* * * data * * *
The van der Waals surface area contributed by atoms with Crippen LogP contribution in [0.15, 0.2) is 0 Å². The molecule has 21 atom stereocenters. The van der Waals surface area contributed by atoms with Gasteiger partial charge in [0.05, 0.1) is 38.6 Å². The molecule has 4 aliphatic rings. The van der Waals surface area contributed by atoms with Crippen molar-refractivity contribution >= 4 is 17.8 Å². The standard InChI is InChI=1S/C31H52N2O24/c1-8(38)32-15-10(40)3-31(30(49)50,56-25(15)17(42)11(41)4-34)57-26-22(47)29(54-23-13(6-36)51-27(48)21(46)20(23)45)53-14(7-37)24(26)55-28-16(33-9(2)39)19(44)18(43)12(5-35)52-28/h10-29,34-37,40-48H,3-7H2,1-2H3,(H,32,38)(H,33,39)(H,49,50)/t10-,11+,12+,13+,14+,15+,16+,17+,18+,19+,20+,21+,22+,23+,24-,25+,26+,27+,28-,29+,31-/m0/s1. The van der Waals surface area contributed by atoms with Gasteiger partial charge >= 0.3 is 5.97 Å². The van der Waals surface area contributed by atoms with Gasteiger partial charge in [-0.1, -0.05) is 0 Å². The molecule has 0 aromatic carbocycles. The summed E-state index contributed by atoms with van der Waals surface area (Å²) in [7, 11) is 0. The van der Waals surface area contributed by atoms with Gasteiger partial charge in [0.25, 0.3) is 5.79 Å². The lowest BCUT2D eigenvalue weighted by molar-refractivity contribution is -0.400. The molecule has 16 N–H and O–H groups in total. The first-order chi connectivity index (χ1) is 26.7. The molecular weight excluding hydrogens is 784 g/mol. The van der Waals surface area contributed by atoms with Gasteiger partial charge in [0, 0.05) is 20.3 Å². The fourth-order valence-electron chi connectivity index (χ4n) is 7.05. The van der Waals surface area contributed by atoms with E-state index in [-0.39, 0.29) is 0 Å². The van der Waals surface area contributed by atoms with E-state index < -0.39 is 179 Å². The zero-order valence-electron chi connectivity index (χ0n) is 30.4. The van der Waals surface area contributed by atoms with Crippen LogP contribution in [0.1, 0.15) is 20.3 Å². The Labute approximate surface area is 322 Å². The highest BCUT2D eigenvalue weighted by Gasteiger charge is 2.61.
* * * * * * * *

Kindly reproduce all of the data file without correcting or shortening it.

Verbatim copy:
The van der Waals surface area contributed by atoms with Crippen LogP contribution in [0.15, 0.2) is 0 Å². The molecule has 21 atom stereocenters. The van der Waals surface area contributed by atoms with Gasteiger partial charge in [0.05, 0.1) is 38.6 Å². The molecule has 4 aliphatic rings. The van der Waals surface area contributed by atoms with Crippen molar-refractivity contribution >= 4 is 17.8 Å². The standard InChI is InChI=1S/C31H52N2O24/c1-8(38)32-15-10(40)3-31(30(49)50,56-25(15)17(42)11(41)4-34)57-26-22(47)29(54-23-13(6-36)51-27(48)21(46)20(23)45)53-14(7-37)24(26)55-28-16(33-9(2)39)19(44)18(43)12(5-35)52-28/h10-29,34-37,40-48H,3-7H2,1-2H3,(H,32,38)(H,33,39)(H,49,50)/t10-,11+,12+,13+,14+,15+,16+,17+,18+,19+,20+,21+,22+,23+,24-,25+,26+,27+,28-,29+,31-/m0/s1. The van der Waals surface area contributed by atoms with Gasteiger partial charge >= 0.3 is 5.97 Å². The van der Waals surface area contributed by atoms with Gasteiger partial charge in [-0.1, -0.05) is 0 Å². The molecule has 0 aromatic carbocycles. The summed E-state index contributed by atoms with van der Waals surface area (Å²) in [7, 11) is 0. The van der Waals surface area contributed by atoms with Gasteiger partial charge in [0.25, 0.3) is 5.79 Å². The lowest BCUT2D eigenvalue weighted by molar-refractivity contribution is -0.400. The molecule has 16 N–H and O–H groups in total. The first-order chi connectivity index (χ1) is 26.7. The molecular weight excluding hydrogens is 784 g/mol. The van der Waals surface area contributed by atoms with Gasteiger partial charge in [0, 0.05) is 20.3 Å². The fourth-order valence-electron chi connectivity index (χ4n) is 7.05. The van der Waals surface area contributed by atoms with E-state index in [-0.39, 0.29) is 0 Å². The van der Waals surface area contributed by atoms with E-state index < -0.39 is 179 Å². The zero-order valence-electron chi connectivity index (χ0n) is 30.4. The van der Waals surface area contributed by atoms with Crippen LogP contribution in [0.1, 0.15) is 20.3 Å². The Labute approximate surface area is 322 Å². The highest BCUT2D eigenvalue weighted by Gasteiger charge is 2.61.